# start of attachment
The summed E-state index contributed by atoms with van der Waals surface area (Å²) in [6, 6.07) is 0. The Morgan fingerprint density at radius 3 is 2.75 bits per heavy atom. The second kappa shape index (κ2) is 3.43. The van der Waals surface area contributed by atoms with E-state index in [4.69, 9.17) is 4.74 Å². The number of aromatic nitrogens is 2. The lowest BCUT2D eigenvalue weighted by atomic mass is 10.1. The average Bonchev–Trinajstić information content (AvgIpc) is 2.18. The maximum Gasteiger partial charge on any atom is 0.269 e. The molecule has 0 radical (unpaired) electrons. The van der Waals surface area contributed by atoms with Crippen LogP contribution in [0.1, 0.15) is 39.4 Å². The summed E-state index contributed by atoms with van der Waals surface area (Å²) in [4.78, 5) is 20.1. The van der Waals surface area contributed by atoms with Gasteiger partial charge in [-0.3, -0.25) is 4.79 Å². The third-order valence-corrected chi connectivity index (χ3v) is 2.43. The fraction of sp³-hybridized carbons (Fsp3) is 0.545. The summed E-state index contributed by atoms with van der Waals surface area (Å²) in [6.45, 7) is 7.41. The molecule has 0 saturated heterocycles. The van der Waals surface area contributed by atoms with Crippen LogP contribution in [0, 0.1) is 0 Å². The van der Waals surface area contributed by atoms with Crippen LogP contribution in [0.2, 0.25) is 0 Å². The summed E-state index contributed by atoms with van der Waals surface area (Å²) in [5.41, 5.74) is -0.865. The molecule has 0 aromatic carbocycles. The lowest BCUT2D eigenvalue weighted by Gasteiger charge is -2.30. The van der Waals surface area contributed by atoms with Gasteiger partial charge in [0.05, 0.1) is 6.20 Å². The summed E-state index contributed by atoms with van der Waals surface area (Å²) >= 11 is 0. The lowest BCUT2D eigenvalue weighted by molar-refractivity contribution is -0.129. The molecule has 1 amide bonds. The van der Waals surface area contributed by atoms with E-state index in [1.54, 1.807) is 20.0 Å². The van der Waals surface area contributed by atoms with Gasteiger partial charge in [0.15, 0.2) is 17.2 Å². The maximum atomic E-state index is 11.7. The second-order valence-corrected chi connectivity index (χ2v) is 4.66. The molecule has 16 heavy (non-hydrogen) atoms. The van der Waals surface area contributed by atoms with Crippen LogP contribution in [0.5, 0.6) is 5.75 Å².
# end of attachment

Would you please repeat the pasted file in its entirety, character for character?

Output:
The summed E-state index contributed by atoms with van der Waals surface area (Å²) in [6, 6.07) is 0. The Morgan fingerprint density at radius 3 is 2.75 bits per heavy atom. The second kappa shape index (κ2) is 3.43. The van der Waals surface area contributed by atoms with E-state index in [4.69, 9.17) is 4.74 Å². The number of aromatic nitrogens is 2. The lowest BCUT2D eigenvalue weighted by atomic mass is 10.1. The average Bonchev–Trinajstić information content (AvgIpc) is 2.18. The maximum Gasteiger partial charge on any atom is 0.269 e. The molecule has 0 radical (unpaired) electrons. The van der Waals surface area contributed by atoms with Crippen LogP contribution in [0.1, 0.15) is 39.4 Å². The summed E-state index contributed by atoms with van der Waals surface area (Å²) in [4.78, 5) is 20.1. The van der Waals surface area contributed by atoms with Gasteiger partial charge in [-0.3, -0.25) is 4.79 Å². The third-order valence-corrected chi connectivity index (χ3v) is 2.43. The fraction of sp³-hybridized carbons (Fsp3) is 0.545. The summed E-state index contributed by atoms with van der Waals surface area (Å²) in [6.45, 7) is 7.41. The molecule has 0 saturated heterocycles. The van der Waals surface area contributed by atoms with Crippen LogP contribution in [0, 0.1) is 0 Å². The van der Waals surface area contributed by atoms with Crippen LogP contribution in [0.2, 0.25) is 0 Å². The summed E-state index contributed by atoms with van der Waals surface area (Å²) in [5.41, 5.74) is -0.865. The molecule has 0 aromatic carbocycles. The lowest BCUT2D eigenvalue weighted by Gasteiger charge is -2.30. The van der Waals surface area contributed by atoms with Gasteiger partial charge in [0.05, 0.1) is 6.20 Å². The summed E-state index contributed by atoms with van der Waals surface area (Å²) >= 11 is 0. The lowest BCUT2D eigenvalue weighted by molar-refractivity contribution is -0.129. The molecule has 1 amide bonds. The van der Waals surface area contributed by atoms with E-state index in [1.54, 1.807) is 20.0 Å². The van der Waals surface area contributed by atoms with Gasteiger partial charge in [0.15, 0.2) is 17.2 Å². The maximum atomic E-state index is 11.7. The second-order valence-corrected chi connectivity index (χ2v) is 4.66. The molecule has 16 heavy (non-hydrogen) atoms. The van der Waals surface area contributed by atoms with Crippen LogP contribution in [0.5, 0.6) is 5.75 Å².